Thursday, August 9, 2007


I found out yesterday that I will become a union rep this year. It's something I've wanted to do for a while now, and a place opened up (we have several per school in our district - so I'm one of 4 for my building). We just came out of an incredibly painful, tense and very stressful contract negotiation where it became clear that the district was participating in a statewide effort to break the union. We finally got pretty much everything we needed (trust me, we weren't asking much) - but it went on a year into the new contract period. So now, only 2 years later, we're already facing a start to new negotiations. Knowing how unions continue to get the shaft from this government and this country, it's not promising. But I'm glad to have the chance to be an advocate for my fellow teachers. Hopefully my degree and experience in conflict resolution will help...or not!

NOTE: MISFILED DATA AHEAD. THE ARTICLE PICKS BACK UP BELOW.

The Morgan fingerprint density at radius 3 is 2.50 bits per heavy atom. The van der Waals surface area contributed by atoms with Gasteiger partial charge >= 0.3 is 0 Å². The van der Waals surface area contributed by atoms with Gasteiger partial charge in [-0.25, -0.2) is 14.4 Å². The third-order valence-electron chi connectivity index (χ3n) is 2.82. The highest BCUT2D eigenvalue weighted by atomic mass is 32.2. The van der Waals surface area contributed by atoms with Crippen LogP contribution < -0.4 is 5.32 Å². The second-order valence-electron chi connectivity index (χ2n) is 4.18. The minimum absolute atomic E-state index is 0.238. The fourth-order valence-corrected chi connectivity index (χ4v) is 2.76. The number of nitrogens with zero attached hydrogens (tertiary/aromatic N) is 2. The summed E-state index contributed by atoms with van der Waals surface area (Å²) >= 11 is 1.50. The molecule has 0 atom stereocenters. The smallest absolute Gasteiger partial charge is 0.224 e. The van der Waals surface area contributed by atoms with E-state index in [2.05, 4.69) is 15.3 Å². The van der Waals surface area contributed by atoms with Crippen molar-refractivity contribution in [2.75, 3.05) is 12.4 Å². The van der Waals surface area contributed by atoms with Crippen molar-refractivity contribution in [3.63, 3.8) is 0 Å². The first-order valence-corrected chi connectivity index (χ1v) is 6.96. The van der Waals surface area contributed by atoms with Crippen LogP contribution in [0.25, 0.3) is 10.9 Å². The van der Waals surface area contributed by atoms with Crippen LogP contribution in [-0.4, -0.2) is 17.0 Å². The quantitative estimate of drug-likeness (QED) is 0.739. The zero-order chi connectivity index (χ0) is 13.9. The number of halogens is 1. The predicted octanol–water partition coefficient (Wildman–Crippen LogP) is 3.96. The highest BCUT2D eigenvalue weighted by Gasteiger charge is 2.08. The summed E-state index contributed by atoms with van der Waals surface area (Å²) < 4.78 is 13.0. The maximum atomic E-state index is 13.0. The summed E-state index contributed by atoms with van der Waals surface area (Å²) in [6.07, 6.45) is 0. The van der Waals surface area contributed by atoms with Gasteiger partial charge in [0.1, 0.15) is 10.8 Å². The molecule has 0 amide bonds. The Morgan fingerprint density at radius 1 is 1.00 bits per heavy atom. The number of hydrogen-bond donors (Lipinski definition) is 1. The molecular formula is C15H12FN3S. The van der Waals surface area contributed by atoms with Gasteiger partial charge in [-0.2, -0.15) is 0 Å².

I was thinking about what teachers are facing this year - especially teachers like Strausser who is starting the year without a classroom, or me and my social studies division who are being moved into a new building -- that isn't complete yet, so we don't know if we'll have rooms to teach in when the year starts either. ...Then I popped over to Daily Kos and saw this:

Right now, there are two men with a tough job. They're at the back of a drill truck, pushing a growing length of steel to reach a group of miners trapped 1500' below ground and four miles from the mine entrance.

How is it in 2007 in the United States of America there are men trapped 1500 feet below ground in a coal mine? Is it just me or should this sort of thing have only happened 200 years ago? It puts much in perspective as I start the school year. I get to rise every morning and see the variety of faces that make up our future and actually get a chance to influence them with knowledge and hope.

I can not complain. Ever.

My prayers to the people in this country who really have tough jobs...

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